1. Name and address of the individual or organization;

2. Size and type of the organization or corporation;

3. Previous experience as a Certified Entity, Certified Verification Agent (CVA), or similar third-party representative;

4. Experience in design, fabrication, or installation of BOPs and related equipment;

5. Technical capabilities (including professional certifications and organizational memberships) of the third party or the primary staff to be associated with the certifying functions for the specific project;

6. In-house availability of, or access to, appropriate technology (i.e., computer modeling programs and hardware, testing materials, and equipment);

7. Ability to perform and effectively manage certifying functions, inspections, and tests for the specific project considering current resource availability;

8. Previous experience with regulatory requirements and procedures;

9. Evidence that the third party is not owned or controlled by the designer, manufacturer, or supplier of the system or its subsystems to be inspected or tested under regulations applicable to this device or any manufacturer of similar equipment or material;

10. The level of work to be performed by the third party; and

11. A list of documents and certifications expected to be furnished to BOEMRE by the third party.

The new requirements address the Safety Measures Report recommendation II.B.1.3: New Casing and Cement Design Requirements: Two Independent Tested Barriers and recommendation I.C.7: Develop New Testing Requirements.

What well casing and cementing requirements must I meet? (§ 250.420)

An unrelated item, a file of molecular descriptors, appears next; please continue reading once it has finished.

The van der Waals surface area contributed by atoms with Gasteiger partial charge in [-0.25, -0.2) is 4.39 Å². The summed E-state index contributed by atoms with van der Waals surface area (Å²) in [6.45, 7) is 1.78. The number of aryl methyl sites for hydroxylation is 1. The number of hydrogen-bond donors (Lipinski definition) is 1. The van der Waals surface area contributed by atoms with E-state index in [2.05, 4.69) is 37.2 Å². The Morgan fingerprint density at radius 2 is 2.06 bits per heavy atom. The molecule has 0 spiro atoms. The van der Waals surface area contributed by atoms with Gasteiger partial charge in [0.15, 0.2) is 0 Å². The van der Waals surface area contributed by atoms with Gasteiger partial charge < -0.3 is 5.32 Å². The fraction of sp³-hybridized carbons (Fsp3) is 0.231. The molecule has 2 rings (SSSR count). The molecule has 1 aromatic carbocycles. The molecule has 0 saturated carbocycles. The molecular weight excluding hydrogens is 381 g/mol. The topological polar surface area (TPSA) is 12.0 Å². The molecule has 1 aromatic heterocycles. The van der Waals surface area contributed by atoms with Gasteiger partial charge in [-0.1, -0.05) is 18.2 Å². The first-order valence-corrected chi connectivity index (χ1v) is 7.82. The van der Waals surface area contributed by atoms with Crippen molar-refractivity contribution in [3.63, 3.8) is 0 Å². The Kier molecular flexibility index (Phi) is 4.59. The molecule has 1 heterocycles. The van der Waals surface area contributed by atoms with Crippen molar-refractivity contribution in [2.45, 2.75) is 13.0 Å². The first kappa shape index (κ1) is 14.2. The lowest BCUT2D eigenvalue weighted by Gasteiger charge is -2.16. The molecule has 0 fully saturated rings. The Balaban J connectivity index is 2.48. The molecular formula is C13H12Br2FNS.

In this section, new paragraph (a)(6) was added that requires the operators to submit certification of their casing and cementing program signed by a Registered Professional Engineer (see discussion under section 250.418, above). The Registered Professional Engineer must be registered in a State in the United States. As mentioned previously, the Registered Professional Engineer does not have to be from a specific discipline, but must be capable of reviewing and certifying that the casing design is appropriate for the purpose for which it is intended under expected wellbore conditions. The Registered Professional Engineer will certify that there will be at least two independent tested barriers, including one mechanical barrier, across each flow path during well completion activities. The Registered Professional Engineer will also certify the casing and cementing design is appropriate for the purpose for which it is intended under expected wellbore conditions. The operator must submit this certification to BOEMRE along with the APD. The operator should not deviate from the certified procedure; if the operator deviates from the certified procedures, they must contact the appropriate District Manager. Paragraphs (a)(4) and (a)(5) were revised to accommodate the new paragraph (a)(6). The interim final rule will codify the section, “Well Design and Construction for All Wells” in NTL No. 2010-N05. The certification of the casing and cementing program will help ensure that the appropriate program is used for the well and decrease the likelihood of a blowout.